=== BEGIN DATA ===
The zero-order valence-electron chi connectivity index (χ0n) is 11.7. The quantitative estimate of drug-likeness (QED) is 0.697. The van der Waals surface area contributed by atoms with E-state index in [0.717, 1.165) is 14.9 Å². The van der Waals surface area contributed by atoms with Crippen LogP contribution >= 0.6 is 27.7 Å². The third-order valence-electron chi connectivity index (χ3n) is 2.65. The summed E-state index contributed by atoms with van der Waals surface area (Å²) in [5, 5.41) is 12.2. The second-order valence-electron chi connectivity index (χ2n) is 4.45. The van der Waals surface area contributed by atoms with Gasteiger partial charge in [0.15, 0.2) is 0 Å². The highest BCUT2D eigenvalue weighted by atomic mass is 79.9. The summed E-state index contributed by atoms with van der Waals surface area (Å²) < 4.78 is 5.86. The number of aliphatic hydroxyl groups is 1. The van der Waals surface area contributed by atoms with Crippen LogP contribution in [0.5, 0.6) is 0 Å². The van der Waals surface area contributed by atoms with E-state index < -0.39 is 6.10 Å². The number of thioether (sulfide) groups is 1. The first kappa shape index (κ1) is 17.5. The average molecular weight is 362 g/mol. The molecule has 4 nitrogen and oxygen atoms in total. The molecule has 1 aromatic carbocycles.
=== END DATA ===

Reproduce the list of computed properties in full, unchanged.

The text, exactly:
The zero-order valence-electron chi connectivity index (χ0n) is 11.7. The quantitative estimate of drug-likeness (QED) is 0.697. The van der Waals surface area contributed by atoms with E-state index in [0.717, 1.165) is 14.9 Å². The van der Waals surface area contributed by atoms with Crippen LogP contribution >= 0.6 is 27.7 Å². The third-order valence-electron chi connectivity index (χ3n) is 2.65. The summed E-state index contributed by atoms with van der Waals surface area (Å²) in [5, 5.41) is 12.2. The second-order valence-electron chi connectivity index (χ2n) is 4.45. The van der Waals surface area contributed by atoms with Gasteiger partial charge in [0.15, 0.2) is 0 Å². The highest BCUT2D eigenvalue weighted by atomic mass is 79.9. The summed E-state index contributed by atoms with van der Waals surface area (Å²) < 4.78 is 5.86. The number of aliphatic hydroxyl groups is 1. The van der Waals surface area contributed by atoms with Crippen LogP contribution in [0.5, 0.6) is 0 Å². The van der Waals surface area contributed by atoms with E-state index < -0.39 is 6.10 Å². The number of thioether (sulfide) groups is 1. The first kappa shape index (κ1) is 17.5. The average molecular weight is 362 g/mol. The molecule has 4 nitrogen and oxygen atoms in total. The molecule has 1 aromatic carbocycles.